Acetaminophen, commonly known by the brand name Tylenol, is one of the most commonly used pain relievers in the United States. It has long been known to be damaging to the liver if more than the recommended amount is taken, which is the leading cause of calls to poison control centers and causes another 60,000 emergency room visits in the U.S. each year.
However, a new study conducted by researchers at Edinburgh University and published in the journal Science Transitional Medicine this week concludes that the drug may also be harmful in the development of male children during pregnancy. The researchers conducted a test on mice using human tissue in a manner designed to mimic the development and function of testes during human pregnancy. They found that after a week, mice that were regularly given an amount of acetaminophen equivalent to a normal human dose had levels of testosterone 45 percent lower than those that had not received the drug. Reduced fetal exposure to testosterone during pregnancy has previously been linked to undescended testicles, infertility, and testicular cancer.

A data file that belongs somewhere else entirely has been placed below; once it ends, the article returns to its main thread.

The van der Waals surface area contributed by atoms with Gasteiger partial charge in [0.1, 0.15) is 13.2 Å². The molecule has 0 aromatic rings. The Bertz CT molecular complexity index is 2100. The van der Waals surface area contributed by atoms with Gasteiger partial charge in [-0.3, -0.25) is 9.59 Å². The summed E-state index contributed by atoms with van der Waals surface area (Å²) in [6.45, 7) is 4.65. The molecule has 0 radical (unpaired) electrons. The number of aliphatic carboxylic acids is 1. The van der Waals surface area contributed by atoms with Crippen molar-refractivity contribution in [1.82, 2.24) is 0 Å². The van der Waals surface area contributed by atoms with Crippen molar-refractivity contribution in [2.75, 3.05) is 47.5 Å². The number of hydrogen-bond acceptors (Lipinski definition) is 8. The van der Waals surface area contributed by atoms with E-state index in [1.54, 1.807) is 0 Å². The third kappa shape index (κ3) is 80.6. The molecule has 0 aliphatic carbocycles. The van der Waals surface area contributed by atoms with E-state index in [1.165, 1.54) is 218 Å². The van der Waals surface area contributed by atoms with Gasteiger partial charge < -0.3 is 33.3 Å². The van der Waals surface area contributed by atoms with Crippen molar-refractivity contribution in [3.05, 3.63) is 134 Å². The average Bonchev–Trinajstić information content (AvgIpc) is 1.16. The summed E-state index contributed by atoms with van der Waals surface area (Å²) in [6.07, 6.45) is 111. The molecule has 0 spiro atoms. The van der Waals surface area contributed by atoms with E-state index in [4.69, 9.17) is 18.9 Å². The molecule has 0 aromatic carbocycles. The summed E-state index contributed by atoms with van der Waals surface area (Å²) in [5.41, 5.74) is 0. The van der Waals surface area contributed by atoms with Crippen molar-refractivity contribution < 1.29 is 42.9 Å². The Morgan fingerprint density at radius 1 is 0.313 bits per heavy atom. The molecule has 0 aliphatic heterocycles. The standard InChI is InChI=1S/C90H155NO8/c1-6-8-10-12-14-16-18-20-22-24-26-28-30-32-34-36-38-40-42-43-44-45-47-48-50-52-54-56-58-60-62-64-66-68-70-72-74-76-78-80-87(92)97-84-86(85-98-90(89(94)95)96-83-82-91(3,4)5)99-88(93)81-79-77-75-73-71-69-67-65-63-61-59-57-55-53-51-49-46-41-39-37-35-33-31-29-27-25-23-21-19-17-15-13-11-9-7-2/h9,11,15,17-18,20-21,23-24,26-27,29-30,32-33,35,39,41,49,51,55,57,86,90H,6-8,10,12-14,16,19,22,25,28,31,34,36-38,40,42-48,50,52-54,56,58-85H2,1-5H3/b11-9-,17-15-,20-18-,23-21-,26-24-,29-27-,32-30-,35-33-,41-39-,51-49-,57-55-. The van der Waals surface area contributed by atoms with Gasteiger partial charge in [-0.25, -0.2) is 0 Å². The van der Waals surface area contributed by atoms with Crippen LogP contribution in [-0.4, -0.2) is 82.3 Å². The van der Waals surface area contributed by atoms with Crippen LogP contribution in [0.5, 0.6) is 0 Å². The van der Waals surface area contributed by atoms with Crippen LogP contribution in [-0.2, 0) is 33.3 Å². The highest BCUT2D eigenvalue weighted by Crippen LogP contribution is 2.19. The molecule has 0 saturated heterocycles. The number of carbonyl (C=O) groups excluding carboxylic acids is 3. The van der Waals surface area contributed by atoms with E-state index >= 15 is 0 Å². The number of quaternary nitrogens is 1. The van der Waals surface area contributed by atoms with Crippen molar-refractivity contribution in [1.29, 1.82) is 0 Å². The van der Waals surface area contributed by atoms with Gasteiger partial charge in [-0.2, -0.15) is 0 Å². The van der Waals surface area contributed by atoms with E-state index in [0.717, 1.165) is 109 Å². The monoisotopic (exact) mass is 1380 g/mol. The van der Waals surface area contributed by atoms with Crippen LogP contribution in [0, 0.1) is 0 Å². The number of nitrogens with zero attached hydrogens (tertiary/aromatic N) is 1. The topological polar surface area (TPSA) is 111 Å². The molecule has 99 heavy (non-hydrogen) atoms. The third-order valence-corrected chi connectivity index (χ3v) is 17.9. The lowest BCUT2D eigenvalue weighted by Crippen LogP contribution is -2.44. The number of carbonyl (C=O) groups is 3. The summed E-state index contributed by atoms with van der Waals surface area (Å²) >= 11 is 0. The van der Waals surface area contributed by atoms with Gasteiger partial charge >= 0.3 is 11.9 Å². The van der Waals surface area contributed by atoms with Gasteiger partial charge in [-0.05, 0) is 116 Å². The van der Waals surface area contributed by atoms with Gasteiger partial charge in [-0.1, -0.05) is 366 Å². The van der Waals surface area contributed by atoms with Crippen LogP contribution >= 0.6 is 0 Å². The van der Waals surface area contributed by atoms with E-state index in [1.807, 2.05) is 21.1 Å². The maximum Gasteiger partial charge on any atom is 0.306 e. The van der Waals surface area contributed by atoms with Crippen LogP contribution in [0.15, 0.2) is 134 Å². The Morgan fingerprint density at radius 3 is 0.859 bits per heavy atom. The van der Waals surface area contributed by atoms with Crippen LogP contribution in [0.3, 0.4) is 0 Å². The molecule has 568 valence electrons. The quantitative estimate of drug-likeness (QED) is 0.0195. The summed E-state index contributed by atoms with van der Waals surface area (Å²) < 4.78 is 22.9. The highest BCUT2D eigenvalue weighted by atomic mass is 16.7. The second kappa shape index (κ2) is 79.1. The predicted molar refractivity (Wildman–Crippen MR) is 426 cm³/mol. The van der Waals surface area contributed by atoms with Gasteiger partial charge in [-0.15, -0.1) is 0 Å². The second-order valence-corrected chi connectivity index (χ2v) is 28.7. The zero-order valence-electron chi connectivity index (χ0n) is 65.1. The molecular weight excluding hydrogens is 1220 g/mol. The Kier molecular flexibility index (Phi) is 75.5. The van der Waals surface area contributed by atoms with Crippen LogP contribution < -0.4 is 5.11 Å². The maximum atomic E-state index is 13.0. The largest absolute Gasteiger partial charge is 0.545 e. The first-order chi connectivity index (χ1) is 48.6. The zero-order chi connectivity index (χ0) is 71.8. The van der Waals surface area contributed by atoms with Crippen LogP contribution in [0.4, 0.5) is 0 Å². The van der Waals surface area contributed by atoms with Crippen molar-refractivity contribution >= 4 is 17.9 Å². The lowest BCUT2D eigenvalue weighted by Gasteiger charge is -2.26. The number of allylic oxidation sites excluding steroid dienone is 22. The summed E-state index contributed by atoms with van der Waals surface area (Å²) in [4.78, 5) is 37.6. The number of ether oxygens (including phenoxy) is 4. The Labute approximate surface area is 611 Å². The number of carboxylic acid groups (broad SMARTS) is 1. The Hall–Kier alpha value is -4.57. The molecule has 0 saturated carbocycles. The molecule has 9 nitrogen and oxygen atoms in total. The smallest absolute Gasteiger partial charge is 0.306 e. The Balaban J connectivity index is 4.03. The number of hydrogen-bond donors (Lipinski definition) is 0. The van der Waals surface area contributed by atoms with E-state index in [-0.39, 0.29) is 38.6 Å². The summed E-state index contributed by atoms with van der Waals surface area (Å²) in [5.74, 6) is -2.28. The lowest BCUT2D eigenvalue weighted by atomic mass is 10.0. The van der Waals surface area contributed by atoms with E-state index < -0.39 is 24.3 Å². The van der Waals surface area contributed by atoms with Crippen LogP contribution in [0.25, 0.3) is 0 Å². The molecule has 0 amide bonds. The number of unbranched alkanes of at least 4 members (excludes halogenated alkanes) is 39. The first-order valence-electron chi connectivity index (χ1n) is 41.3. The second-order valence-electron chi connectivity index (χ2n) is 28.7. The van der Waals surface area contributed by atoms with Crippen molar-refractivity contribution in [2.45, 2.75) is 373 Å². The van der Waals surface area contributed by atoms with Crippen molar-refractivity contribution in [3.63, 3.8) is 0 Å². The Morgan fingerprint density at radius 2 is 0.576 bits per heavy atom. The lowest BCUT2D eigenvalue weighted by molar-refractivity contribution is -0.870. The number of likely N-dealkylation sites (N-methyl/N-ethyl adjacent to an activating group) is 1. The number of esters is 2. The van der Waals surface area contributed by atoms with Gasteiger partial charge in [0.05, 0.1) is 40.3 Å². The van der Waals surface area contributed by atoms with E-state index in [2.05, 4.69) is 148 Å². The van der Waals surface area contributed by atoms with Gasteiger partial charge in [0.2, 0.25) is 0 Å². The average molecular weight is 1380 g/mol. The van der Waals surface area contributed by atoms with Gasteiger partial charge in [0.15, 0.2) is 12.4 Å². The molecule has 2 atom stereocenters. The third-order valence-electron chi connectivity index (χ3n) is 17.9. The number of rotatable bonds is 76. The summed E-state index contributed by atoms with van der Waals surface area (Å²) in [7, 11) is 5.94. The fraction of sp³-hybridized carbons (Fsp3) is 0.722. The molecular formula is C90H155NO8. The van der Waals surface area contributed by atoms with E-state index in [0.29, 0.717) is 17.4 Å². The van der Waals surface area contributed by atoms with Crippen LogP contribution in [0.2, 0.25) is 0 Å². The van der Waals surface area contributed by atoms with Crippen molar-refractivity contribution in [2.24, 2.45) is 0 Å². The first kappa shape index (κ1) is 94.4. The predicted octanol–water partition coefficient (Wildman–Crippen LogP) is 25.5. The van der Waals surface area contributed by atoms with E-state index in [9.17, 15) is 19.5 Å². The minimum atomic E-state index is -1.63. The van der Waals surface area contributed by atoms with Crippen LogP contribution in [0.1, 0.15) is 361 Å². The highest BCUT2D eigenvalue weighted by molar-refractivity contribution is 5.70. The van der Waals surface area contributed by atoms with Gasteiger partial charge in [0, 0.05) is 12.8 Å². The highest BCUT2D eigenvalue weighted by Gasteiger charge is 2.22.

“We would advise that pregnant women should follow current guidance that the painkiller be taken at the lowest effective dose for the shortest possible time,”
said lead researcher Rod Mitchell of Edinburgh University.
Acetaminophen blocks pain signals from travelling to the brain and thereby prevent a person from feeling pain. This is a fairly unique mechanism among over-the-counter pain relievers, most of which fall within the group “non-steroidal anti-inflammatory drugs” (NSAIDS) and work by reducing inflammation that causes most bodily pain. Tylenol, which is not a member of this group, is frequently employed throughout pregnancy.
Read more here – “Paracetamol/Tylenol in Pregnancy May Lower Testosterone in Boys,” (Kate Kelland, Reuters).